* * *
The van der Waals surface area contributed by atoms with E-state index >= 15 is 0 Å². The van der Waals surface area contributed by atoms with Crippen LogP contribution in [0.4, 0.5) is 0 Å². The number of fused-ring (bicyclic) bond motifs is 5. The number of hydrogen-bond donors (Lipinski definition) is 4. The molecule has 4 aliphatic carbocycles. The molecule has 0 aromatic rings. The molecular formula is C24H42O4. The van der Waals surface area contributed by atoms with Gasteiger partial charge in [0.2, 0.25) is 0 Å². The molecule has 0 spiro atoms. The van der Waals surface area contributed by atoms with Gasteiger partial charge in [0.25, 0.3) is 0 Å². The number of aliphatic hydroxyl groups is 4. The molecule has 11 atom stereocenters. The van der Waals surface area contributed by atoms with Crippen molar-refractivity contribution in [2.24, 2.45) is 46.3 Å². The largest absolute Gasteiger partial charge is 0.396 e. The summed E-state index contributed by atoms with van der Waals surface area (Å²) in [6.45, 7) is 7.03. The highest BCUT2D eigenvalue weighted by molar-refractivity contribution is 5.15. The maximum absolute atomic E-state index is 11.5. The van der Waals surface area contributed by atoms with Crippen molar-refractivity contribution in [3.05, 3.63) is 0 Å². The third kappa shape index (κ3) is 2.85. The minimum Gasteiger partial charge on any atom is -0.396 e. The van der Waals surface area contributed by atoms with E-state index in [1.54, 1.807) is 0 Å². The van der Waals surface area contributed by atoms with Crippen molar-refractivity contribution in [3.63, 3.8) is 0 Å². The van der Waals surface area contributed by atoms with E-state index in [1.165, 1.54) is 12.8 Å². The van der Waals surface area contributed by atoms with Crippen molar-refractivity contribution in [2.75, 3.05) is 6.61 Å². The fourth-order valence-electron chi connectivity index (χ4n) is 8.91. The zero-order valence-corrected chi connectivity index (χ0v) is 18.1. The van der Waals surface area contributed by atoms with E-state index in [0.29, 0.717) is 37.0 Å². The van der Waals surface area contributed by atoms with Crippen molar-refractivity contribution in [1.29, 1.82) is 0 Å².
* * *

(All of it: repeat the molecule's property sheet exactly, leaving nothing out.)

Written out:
The van der Waals surface area contributed by atoms with E-state index >= 15 is 0 Å². The van der Waals surface area contributed by atoms with Crippen LogP contribution in [0.4, 0.5) is 0 Å². The number of fused-ring (bicyclic) bond motifs is 5. The number of hydrogen-bond donors (Lipinski definition) is 4. The molecule has 4 aliphatic carbocycles. The molecule has 0 aromatic rings. The molecular formula is C24H42O4. The van der Waals surface area contributed by atoms with Gasteiger partial charge in [0.2, 0.25) is 0 Å². The molecule has 0 spiro atoms. The van der Waals surface area contributed by atoms with Gasteiger partial charge in [0.25, 0.3) is 0 Å². The number of aliphatic hydroxyl groups is 4. The molecule has 11 atom stereocenters. The van der Waals surface area contributed by atoms with Crippen molar-refractivity contribution in [2.24, 2.45) is 46.3 Å². The largest absolute Gasteiger partial charge is 0.396 e. The summed E-state index contributed by atoms with van der Waals surface area (Å²) in [6.45, 7) is 7.03. The highest BCUT2D eigenvalue weighted by molar-refractivity contribution is 5.15. The maximum absolute atomic E-state index is 11.5. The van der Waals surface area contributed by atoms with Crippen molar-refractivity contribution in [3.05, 3.63) is 0 Å². The third kappa shape index (κ3) is 2.85. The minimum Gasteiger partial charge on any atom is -0.396 e. The van der Waals surface area contributed by atoms with E-state index in [1.54, 1.807) is 0 Å². The van der Waals surface area contributed by atoms with Crippen molar-refractivity contribution in [3.63, 3.8) is 0 Å². The van der Waals surface area contributed by atoms with E-state index in [1.165, 1.54) is 12.8 Å². The van der Waals surface area contributed by atoms with Crippen molar-refractivity contribution in [2.75, 3.05) is 6.61 Å². The fourth-order valence-electron chi connectivity index (χ4n) is 8.91. The zero-order valence-corrected chi connectivity index (χ0v) is 18.1. The van der Waals surface area contributed by atoms with E-state index in [0.29, 0.717) is 37.0 Å². The van der Waals surface area contributed by atoms with Crippen molar-refractivity contribution in [1.29, 1.82) is 0 Å².